Thursday, September 11, 2008

Only In Japan

Check out that swanky interior, what could that be from? It's from one of the cars on a new train in Japan specifically designed with open and fun places for kids and families. When is the last time you saw an interior like that in a plane or an automobile?

Although I doubt we will see anything quite like this on an American train any time soon unfortunately. What I love about this is it shows the potential trains have to play with space. The only other forms of transportation with such potential are boats & ships, and obviously sea fairing vessels have limited potential for moving people in and between our cities.

I stumbled across this quirky but delightful train doing a Google search of the words train and awesome. The web post does not provide any details or sources, and my initial attempts to find other information on it came up empty. I'm really curious about this project, so if you find out something before I do, drop me a line in the comments.

1 comment:

Rafael said...

SNCF offers dedicated "espaces familles et nurseries" in 2nd class on selected TGV cars. Each of these features 4 seats, segregated by half-height walls plus glass. They are intended for passengers traveling with babies and small children and keep the noise down for everyone else. The tables open up to reveal a selection of board games, with pieces available on board for EUR 2. A changing station and bottle warmer are located nearby.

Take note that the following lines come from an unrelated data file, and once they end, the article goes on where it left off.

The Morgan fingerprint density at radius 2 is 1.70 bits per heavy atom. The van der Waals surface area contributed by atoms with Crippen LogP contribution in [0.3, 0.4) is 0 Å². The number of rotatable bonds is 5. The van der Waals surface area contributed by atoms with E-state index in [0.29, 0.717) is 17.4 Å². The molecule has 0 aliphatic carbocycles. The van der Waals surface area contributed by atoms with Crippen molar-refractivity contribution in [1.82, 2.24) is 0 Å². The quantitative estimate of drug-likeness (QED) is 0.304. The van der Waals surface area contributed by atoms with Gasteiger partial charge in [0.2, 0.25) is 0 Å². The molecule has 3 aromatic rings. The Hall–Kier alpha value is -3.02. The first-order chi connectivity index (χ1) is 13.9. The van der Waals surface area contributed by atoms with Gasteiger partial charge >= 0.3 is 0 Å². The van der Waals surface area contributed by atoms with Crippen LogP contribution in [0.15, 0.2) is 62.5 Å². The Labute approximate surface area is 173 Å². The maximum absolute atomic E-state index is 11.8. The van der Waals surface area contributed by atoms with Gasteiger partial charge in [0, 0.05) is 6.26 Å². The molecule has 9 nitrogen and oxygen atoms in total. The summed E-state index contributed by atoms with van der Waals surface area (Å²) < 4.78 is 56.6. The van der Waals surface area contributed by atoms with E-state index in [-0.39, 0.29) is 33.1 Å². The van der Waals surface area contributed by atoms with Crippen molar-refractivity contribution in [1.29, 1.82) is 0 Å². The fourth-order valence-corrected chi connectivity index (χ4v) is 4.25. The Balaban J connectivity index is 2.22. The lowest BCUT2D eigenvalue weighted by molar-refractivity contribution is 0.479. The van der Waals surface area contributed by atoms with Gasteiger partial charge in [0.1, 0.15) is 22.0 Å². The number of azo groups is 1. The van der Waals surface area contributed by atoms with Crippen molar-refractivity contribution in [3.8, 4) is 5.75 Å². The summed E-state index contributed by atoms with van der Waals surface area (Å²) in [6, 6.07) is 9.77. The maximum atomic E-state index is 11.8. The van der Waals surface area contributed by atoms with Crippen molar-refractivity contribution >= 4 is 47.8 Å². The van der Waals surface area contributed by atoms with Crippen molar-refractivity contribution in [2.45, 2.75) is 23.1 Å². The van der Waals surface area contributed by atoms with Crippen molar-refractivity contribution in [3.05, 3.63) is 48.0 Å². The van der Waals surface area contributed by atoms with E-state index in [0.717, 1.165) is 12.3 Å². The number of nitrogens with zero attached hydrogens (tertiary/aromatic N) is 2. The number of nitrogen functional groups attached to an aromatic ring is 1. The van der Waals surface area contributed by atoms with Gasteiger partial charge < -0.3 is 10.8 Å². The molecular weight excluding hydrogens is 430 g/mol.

Separately, "espaces bureau" (small conference rooms with electrical outlets) are available in 2nd class for business travelers, though many prefer to pay the modest premium for first class seats with personal desks. The TGV Est and Thalys lines already offer always-on broadband internet access and on-board video proxy servers, at no extra cost for first class passengers. Premium services include business lounges and conference rooms at selected stations, taxi waiting, valet parking etc.

The slower but ultra-comfy Corail Teoz leisure travel trains include dedicated play areas for children.

The new iDTGV service is aimed at families that include older children, offering both quiet and entertainment zones, the latter featuring video-on-demand and train attendant services.

Finally, all over Western Europe, the interiors of old clapped-out rail cars are occasionally stripped entirely clean to create slow-moving dance party trains. Passengers usually bring their own snacks and booze - the minimum drinking age in most of Europe is either 16 or 18. Laissez les bons temps rouler!

However, the idea of an essentially open-plan rail car with hard-edged furniture that young children can cavort in doesn't strike me as particularly safe, even at low speeds. Perhaps Japanese munchkins are just better behaved than their Western counterparts.

I would expect HSR train interiors in the US to resemble those in France or Germany, rather than those in Japan.